During my 8th grade advertising unit, I wanted to incorporate QR codes. Always trying to avoid a lecture, and also always trying to include hands-on application, I created the following lesson with the end product being a story using QR codes. Here is my story, with details on the lesson at the end of this post.
The students really enjoyed pulling out their phones and iPods (We are a BYOD school) to read QR codes that they found online and that they made. Of course they started out making silly ones, but then they also created some unique stories. The first limitation we had was that the more common QR code generators like Kaywa limit you to 250 characters, about two sentences per code. Then I found Delivr which allows 1500 characters.
Our art teacher had the students use Delivr to do their author biographies and our gym teacher is planning on using QR codes to post instructional videos at each station. There are many curricular uses including creating notes and links to study for a science test, explaining how to solve a math problem and assembling a timeline for an event in history using text, links to pictures and links to videos. Since they are essentially a picture that can be saved, they can be posted in blogs, on Edmodo and Moodle, and as I did shared via many Web 2.0 tools.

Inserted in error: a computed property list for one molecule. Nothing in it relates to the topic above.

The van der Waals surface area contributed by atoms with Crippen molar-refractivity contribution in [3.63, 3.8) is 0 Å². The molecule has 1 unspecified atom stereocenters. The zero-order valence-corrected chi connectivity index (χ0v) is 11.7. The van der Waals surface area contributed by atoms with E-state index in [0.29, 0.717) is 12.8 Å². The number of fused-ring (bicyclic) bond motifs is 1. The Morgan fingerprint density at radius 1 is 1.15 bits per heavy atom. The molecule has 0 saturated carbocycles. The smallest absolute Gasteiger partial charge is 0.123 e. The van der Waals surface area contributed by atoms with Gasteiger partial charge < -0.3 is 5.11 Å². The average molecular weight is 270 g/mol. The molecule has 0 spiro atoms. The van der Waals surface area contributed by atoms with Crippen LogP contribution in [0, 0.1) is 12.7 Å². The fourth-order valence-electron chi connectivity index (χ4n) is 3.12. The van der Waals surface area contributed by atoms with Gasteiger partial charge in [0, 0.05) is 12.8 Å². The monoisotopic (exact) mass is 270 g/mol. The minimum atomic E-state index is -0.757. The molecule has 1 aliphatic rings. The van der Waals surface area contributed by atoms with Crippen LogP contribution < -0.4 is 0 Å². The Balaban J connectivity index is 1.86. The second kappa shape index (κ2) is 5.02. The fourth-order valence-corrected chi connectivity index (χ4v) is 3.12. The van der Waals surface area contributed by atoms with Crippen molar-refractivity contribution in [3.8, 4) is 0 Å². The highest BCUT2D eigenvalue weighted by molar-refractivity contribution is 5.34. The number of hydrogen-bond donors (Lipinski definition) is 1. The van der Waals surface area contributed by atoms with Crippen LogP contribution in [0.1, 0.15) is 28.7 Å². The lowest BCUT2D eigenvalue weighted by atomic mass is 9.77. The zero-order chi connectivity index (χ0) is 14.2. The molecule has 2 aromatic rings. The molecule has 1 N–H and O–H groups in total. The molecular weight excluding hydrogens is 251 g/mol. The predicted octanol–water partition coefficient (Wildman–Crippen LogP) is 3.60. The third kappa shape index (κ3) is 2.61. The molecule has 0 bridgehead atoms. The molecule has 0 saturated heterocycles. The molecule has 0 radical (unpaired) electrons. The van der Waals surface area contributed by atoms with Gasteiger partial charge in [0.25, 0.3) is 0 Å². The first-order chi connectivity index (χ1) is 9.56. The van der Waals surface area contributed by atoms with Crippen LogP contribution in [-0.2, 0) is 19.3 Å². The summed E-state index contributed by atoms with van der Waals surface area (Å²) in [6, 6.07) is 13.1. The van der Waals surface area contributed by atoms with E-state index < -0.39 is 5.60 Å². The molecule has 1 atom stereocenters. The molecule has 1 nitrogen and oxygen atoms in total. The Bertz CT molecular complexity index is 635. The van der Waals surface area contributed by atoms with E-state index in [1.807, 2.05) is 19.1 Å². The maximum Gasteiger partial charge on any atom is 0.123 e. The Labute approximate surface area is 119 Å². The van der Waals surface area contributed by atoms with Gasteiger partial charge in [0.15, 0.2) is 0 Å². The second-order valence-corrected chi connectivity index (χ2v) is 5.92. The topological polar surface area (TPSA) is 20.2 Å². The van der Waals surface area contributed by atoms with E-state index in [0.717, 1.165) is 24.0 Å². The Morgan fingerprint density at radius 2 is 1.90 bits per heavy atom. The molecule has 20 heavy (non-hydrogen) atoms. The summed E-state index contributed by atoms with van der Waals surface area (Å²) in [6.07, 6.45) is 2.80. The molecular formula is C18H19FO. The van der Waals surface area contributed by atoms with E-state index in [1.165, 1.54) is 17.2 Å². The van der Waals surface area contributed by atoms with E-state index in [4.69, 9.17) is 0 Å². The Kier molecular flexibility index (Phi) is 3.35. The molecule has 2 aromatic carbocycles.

I tend to follow Bloom's Taxonomy when creating a lesson, so I began this lesson with the students doing individual research, replying to these questions with details in their own words:
1. What is a QR Code?
2. Where are they found?
3. How are they used in advertising?
4. Compare/contrast them to a regular magazine ad or posted sign
5. Convince our principals that there are many helpful ways they can be used in the classroom (by students and teachers)
6. With a partner, learn how to create a QR code and use them to create a story. The story needs to have ten QR codes, seven with text and three of them being links to pictures. I also offered the option to work alone and only create seven codes, two of which were pictures.